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11

There are bicycles with a crankshaft that runs through the rear axle. The "Tur Meccanica Bi Bici" is such a bicycle: I can't tell from your picture if it's the same bike or not, but it certainly could be.


7

If both bikes have a frame which is set up for it, with the long drop-out on the Thorn pictured below and the EX Box below it, then it would be the work of 5 minutes. Just unscrew (possibly by hand) that big nut on the ex-box, remove the wheel and put it onto the other bike. The only issue to remember is to always shift to the same gear (say, the lowest) ...


6

The outer ring looks like a lock ring. This should help you get it off:


6

They aren't necessary, but they are a great help to properly aligning your wheel in the dropouts in an efficient manner. If these screws are adjusted correctly, you'll be able to just put your wheel in, pull it all the way back and tighten your axle nuts and your wheel will be arrow straight in the frame. If not, You'll need to manually align your wheel each ...


6

First off, the number one cause of broken spokes is not enough tension. When spokes aren't tight enough they load and unload with each revolution of the wheel – basically they are getting bent back and forth each time they go around. Over time they break, just like bending a paperclip. The most likely place for the spokes to break are at the bend at the hub. ...


5

I guess the derailleur hanger or the bit of frame it connects to must be bent. These can be bent back. Of course Sheldon Brown has some advice, but I'd be afraid to do this myself and instead take it to the LBS who will have the tools.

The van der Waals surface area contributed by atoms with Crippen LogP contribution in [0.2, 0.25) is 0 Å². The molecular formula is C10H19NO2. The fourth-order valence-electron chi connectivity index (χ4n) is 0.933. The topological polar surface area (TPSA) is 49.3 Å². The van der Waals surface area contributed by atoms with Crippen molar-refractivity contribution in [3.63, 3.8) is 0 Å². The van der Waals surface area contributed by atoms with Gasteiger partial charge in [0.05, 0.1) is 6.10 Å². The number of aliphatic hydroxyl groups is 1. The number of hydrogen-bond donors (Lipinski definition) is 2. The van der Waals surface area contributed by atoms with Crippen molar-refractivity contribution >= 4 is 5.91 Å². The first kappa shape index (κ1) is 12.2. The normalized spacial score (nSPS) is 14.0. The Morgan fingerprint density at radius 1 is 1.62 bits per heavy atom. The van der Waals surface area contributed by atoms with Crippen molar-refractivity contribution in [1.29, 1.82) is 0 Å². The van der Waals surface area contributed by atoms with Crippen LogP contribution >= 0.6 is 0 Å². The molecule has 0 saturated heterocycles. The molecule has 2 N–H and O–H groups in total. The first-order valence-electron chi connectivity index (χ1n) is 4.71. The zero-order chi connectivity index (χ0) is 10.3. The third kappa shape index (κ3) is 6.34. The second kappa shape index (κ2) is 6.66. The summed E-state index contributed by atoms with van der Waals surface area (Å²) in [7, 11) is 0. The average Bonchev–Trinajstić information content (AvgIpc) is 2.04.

5

Looks like an attaching point for some kind of trailer, maybe a single wheel trailer.


4

By far the most likely reason is that you've over tightened the bearings. Did you feel as if you needed 3 hands to get it back together? If not, you did it wrong. :) As usual Sheldon has a pretty good writeup on this, but the basics are easy enough. Put one side back together, tighten it up as best you can. Set the cone on the other side to the correct ...


3

Not something I do often enough to worry about, but certainly a 'problem' I also have.... One solutiojn that comes to mind is write "Install" and "Remove" in the side of the handle you can see when installing and removing (My luck would be I would get it wrong way round).


3

super-reliable not too heavy low maintenance not super expensive Any Shimano XT hub M76X - M77X. Also confider the newer T7XX "touring XT" models. Shimano hubs are exclusively (afaik) loose-bearing rather than cartridge hubs, so they're easily serviceable and the balls are available almost everywhere. The XT range should also have decent seals, durable ...


3

1) It's hard to say what's normal - what sort of riding have you been doing on it, as in, have you been going over a lot of curbs and potholes? The more you bounce on it, the more strain it'll have. Have you hit one particular pothole hard recently? How heavy are you? The heavier you are, the more likely you are to damage the wheel. 2) You should take it ...